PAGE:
Mother reviewing information on C-sections.

As you prepare for D-Day (Delivery Day!), you’re probably learning about all aspects of labor and delivery—signs that you’re in labor, how to breathe through contractions, what to do once you get to the hospital. Maybe you’re even putting together an awesome playlist to motivate you as you prepare to welcome your baby into the world.

Whether it’s an anticipated part of your birth plan or not, it’s a great idea to educate yourself (and your partner) about a C-section delivery as part of your birth preparations. Because the fact of the matter is—whether you’re planning for a C-section or not, unexpected things can happen during labor and delivery. And the more you know about this type of delivery, the more prepared you’ll feel for all possible scenarios once it’s time to bring your little one into the world.

What Is a C-section?

A C-section, or Cesarean delivery, is a way to deliver your baby surgically (rather than vaginally), where baby is taken out through a series of incisions in the abdomen. About one in three pregnant women deliver their baby via C-section, and most result in a perfectly healthy baby (and mama). But while routine, it’s a major surgery and definitely results in a longer healing process than a vaginal delivery (roughly 4 weeks of recovery).

What are the Reasons for a C-section?

C-sections are usually recommended if your provider thinks it will be safer for you or your baby than a vaginal birth. And while some C-sections are planned, a lot of times they’re performed after unexpected complications occur during labor.

Reasons for a C-section (whether planned or unplanned) can include:
  • The mother has health problems (heart disease, dangerously high blood pressure, etc.)
  • The baby is too big to be delivered vaginally
  • Labor is too slow or stops completely
  • There are issues with the placenta or umbilical cord
  • The baby isn’t in the correct position for delivery (breech or otherwise)
  • Baby is showing signs of distress during labor (such as slowed or increased heart rate)
  • The mother has had previous C-sections
  • There are multiple babies

What Can I Expect if I Have a C-section?

Before Your C-Section

You’ll be taken to an operating room for the birth—so whether you were scheduled for a C-section or you were already in a labor and delivery room—you’ll head to the OR. You’ll be given an epidural if you haven’t already had one (epidurals take away the pain, but you may still feel pressure or pulling sensations), or a spinal block (you won’t be able to feel anything from the chest down). Either one will allow you to stay awake and alert while your baby is born without experiencing any pain—medicine that causes you to go to sleep is only used in emergency situations.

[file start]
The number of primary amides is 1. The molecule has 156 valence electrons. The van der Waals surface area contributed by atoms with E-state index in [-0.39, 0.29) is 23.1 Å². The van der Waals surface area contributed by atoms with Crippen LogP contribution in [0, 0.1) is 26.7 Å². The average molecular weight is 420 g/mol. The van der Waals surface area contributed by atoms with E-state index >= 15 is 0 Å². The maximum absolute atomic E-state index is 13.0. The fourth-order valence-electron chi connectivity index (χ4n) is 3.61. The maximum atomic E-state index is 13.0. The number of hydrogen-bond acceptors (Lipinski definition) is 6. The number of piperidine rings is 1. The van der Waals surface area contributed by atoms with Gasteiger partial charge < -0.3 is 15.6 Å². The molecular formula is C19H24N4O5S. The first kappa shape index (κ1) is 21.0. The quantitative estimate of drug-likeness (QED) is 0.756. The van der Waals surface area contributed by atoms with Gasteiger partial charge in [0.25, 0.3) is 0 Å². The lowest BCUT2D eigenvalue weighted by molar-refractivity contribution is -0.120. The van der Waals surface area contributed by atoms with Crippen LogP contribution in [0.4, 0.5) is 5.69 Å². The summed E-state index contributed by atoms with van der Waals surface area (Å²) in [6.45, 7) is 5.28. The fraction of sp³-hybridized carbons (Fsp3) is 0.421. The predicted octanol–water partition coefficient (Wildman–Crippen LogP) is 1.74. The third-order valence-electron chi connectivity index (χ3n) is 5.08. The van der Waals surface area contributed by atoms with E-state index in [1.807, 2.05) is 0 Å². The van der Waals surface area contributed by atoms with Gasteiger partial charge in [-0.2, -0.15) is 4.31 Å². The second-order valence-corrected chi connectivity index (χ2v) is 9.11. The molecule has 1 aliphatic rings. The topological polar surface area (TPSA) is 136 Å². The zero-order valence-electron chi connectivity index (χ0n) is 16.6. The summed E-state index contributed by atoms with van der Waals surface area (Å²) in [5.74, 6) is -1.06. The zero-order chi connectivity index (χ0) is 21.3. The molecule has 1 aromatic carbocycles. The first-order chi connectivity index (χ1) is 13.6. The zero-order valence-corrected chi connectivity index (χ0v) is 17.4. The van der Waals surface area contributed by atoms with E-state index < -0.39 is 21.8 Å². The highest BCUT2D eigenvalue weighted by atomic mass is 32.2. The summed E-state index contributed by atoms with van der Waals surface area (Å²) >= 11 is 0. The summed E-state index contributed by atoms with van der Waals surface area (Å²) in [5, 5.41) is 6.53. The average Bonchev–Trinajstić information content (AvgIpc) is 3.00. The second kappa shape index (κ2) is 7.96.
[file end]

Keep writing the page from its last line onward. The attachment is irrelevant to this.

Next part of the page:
Your doctor will clean and prep your belly for the delivery, you’ll get an IV for fluids and other medicines, and you’ll also receive a catheter to drain your bladder during the surgery. Just like in a vaginal birth, your heart rate, breathing and blood pressure will be closely monitored. Your birth coach or partner will be seated near your head throughout to lend support and hold your hand.

During Your C-section

Once you’re all prepped, the surgeon will make a six-inch incision on your belly (in most cases it’s really low, just above your pubic hair line, and side to side). The first incision goes through the skin, fat and muscle—then a second incision is made to open the uterus. This second incision is just big enough for baby to fit through—and while one doctor supports the baby, another applies pressure to the uterus to help push your baby out into the world!

Fluid will be suctioned out of baby’s mouth and nose, and then your sweet baby will be held up for you and your partner to see. Once baby is delivered, the umbilical cord will be cut, placenta removed, and then your doctor will clean and stitch everything up. If you’re feeling up to it, you might even have the opportunity to do skin-to-skin with your beautiful new baby!

While all of this is happening (from start to finish, C-sections last about 45-60 minutes), practice positive visualizations, concentrate on your breath, and focus on the excitement of meeting your little one. It’s normal to feel nervous during any kind of delivery!

After Your C-section

You’ll be moved to a recovery room and monitored for a few hours—it’s normal to feel shaky, sleepy, and even nauseous. Be sure to ask your provider what their policy is for baby to join you in the recovery room. Once you’re recovered, you will be moved to a hospital room to snuggle, feed and begin taking care of your brand new baby.

Use your recovery time in the hospital (typically 3-4 days) to rest, rest, rest—C-sections are major surgery and you need to focus on healing, mama. Take all of the help you can get in the hospital—have your partner or nurses help with diaper changes and swaddling, and get guidance from lactation consultants on the most comfortable ways to nurse after a C-section.

When it’s time to bring baby home, your nurse will show you how to take care of your incision, and go over recommended pain management. You can expect to have pain and discomfort in your lower belly for one to two weeks, and some vaginal bleeding for several weeks after delivery (be sure to have sanitary pads on hand—no tampons, even after a C-section). Most providers say that recovery takes about 8 weeks.

And—this is important, mama!—no matter how you deliver your baby, lean on your partner, family and friends for help with daily tasks once you return home. Your body has been through a lot, and your focus should be on your recovery and your sweet baby—not dirty dishes.